Previously, researchers have developed decoy receptor proteins to combat the problem of viruses escaping the host immune response. The main idea behind this strategy is that viruses cannot resist binding to the decoy receptors instead of the host receptor during the invasion.
One of the most common human receptors used for coronavirus cell entry is the angiotensin-converting enzyme 2 (ACE2) receptor. The severe acute respiratory syndrome coronavirus 2 (SARS-CoV-2), for example, which is the causal agent of the current coronavirus disease 2019 (COVID-19) pandemic, utilizes the ACE2 receptor to gain entry into host cells.
Study: Engineering ACE2 decoy receptors to combat viral escapability. Image Credit: Design_Cells / Shutterstock.com
Thus, scientists are extremely interested in analyzing soluble ACE2 as a potential candidate for a decoy receptor against coronaviruses. In a recent Trends in Pharmacological Science journal study, researchers review current developments in preclinical studies associated with recombinant ACE2 decoy receptors against coronaviruses.
The receptor binding domain (RBD) present in the S1 region of the SARS-CoV-2 spike protein binds to the ACE2 receptor of the host cell. Subsequently, the S2 domain promotes membrane fusion, thus allowing the viral genome to enter the host cell. To date, all available COVID-19 vaccines and therapeutics have been designed against the spike protein of the ancestral SAS-CoV-2 strain.
The emergence of several SARS-CoV-2 variants due to genomic mutations has reduced the efficacy of available COVID-19 vaccines. Some of these strains, such as the Delta and Omicron variants, are capable of escaping the immune responses generated by vaccination or natural infection. Thus, there remains an urgent need for alternative pharmaceutical strategies to address the growing issue of viruses like SARS-CoV-2 reducing the efficacy of or escaping available therapeutics.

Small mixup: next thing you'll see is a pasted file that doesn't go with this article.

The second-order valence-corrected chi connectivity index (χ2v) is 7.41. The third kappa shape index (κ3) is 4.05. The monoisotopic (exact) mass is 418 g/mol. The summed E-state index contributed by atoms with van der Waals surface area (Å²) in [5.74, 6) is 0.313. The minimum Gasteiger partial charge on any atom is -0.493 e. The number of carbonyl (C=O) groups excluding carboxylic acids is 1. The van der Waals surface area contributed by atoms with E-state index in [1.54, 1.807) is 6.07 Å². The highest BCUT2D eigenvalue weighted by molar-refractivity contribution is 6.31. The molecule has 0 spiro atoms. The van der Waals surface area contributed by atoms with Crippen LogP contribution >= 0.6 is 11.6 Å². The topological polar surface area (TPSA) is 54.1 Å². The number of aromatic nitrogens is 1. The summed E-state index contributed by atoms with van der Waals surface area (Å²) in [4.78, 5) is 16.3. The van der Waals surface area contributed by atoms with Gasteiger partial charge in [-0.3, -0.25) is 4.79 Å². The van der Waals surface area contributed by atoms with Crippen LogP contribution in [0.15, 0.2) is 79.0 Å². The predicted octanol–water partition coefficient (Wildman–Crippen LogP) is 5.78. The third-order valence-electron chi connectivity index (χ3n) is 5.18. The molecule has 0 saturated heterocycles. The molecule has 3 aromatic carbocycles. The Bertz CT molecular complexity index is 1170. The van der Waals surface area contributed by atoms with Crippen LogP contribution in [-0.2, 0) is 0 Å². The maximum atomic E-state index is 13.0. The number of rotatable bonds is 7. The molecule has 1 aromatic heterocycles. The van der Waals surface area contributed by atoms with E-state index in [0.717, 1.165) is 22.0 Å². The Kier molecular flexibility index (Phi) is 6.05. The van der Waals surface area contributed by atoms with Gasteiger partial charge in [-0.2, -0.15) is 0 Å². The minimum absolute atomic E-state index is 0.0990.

About the study
In the current study, scientists assess the use of engineered ACE2 decoy as an alternative approach to combat problems related to SARS-CoV-2 genomic evolutions. These receptors can neutralize viruses in a manner that is extremely effective against virus escapability.
Previously, decoy receptors have been applied to control angiogenesis and autoimmune diseases. Some of the most notable decoy receptors to be developed include those based on cytotoxic T lymphocyte-associated antigen‐4 (CTLA4), vascular endothelial growth factor receptor (VEGFR), or tumor necrosis factor receptor (TNFR). Previously, recombinant human soluble ACE2 (rhACE2) was developed as an anti-inflammatory drug for the treatment of acute respiratory distress syndrome (ARDS).
One recent study reported that all virus cultures, including the SARS-CoV-2 Omicron variant and sarbecoviruses, treated with a dilute concentration of ACE2 decoy receptors, remained sensitive to the treatment. During the current pandemic, many research groups have independently designed affinity-enhancing mutations to fuse the human Fc region of immunoglobulins with soluble ACE2 to enhance the pharmacokinetics of antivirals and, as a result, their neutralization efficacy.